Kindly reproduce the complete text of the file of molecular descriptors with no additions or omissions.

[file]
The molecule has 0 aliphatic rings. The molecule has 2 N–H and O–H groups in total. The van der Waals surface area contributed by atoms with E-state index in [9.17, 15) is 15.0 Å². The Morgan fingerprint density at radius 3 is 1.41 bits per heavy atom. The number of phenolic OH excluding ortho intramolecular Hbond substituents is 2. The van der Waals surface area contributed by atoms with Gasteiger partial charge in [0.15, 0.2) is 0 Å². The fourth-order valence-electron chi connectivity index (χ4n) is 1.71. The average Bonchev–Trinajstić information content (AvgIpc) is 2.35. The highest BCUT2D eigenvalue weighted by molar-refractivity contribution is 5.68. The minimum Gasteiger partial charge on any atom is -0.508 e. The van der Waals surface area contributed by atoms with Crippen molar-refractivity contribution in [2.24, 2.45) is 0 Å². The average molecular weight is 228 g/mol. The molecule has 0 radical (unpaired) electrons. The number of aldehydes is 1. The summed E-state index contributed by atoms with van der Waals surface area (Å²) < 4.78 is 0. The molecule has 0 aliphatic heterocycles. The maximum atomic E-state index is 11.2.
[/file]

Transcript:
The molecule has 0 aliphatic rings. The molecule has 2 N–H and O–H groups in total. The van der Waals surface area contributed by atoms with E-state index in [9.17, 15) is 15.0 Å². The Morgan fingerprint density at radius 3 is 1.41 bits per heavy atom. The number of phenolic OH excluding ortho intramolecular Hbond substituents is 2. The van der Waals surface area contributed by atoms with Gasteiger partial charge in [0.15, 0.2) is 0 Å². The fourth-order valence-electron chi connectivity index (χ4n) is 1.71. The average Bonchev–Trinajstić information content (AvgIpc) is 2.35. The highest BCUT2D eigenvalue weighted by molar-refractivity contribution is 5.68. The minimum Gasteiger partial charge on any atom is -0.508 e. The van der Waals surface area contributed by atoms with Crippen molar-refractivity contribution in [2.24, 2.45) is 0 Å². The average molecular weight is 228 g/mol. The molecule has 0 radical (unpaired) electrons. The number of aldehydes is 1. The summed E-state index contributed by atoms with van der Waals surface area (Å²) < 4.78 is 0. The molecule has 0 aliphatic heterocycles. The maximum atomic E-state index is 11.2.